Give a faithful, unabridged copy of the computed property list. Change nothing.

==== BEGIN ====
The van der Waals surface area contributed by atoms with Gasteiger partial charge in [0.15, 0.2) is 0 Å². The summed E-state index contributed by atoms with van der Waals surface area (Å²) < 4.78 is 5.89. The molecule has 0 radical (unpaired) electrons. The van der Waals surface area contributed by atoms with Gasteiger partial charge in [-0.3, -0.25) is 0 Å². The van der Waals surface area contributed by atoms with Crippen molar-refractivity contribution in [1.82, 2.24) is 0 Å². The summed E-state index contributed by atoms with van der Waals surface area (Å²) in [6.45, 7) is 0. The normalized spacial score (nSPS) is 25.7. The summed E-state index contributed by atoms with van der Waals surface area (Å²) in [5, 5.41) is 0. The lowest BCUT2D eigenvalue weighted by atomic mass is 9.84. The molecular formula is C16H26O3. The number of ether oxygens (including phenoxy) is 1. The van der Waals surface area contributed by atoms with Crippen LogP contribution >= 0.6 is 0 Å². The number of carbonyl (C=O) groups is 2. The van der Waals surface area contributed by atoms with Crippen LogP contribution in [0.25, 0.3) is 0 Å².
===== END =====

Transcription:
The van der Waals surface area contributed by atoms with Gasteiger partial charge in [0.15, 0.2) is 0 Å². The summed E-state index contributed by atoms with van der Waals surface area (Å²) < 4.78 is 5.89. The molecule has 0 radical (unpaired) electrons. The van der Waals surface area contributed by atoms with Gasteiger partial charge in [-0.3, -0.25) is 0 Å². The van der Waals surface area contributed by atoms with Crippen molar-refractivity contribution in [1.82, 2.24) is 0 Å². The summed E-state index contributed by atoms with van der Waals surface area (Å²) in [6.45, 7) is 0. The normalized spacial score (nSPS) is 25.7. The summed E-state index contributed by atoms with van der Waals surface area (Å²) in [5, 5.41) is 0. The lowest BCUT2D eigenvalue weighted by atomic mass is 9.84. The molecular formula is C16H26O3. The number of ether oxygens (including phenoxy) is 1. The van der Waals surface area contributed by atoms with Crippen LogP contribution >= 0.6 is 0 Å². The number of carbonyl (C=O) groups is 2. The van der Waals surface area contributed by atoms with Crippen LogP contribution in [0.25, 0.3) is 0 Å².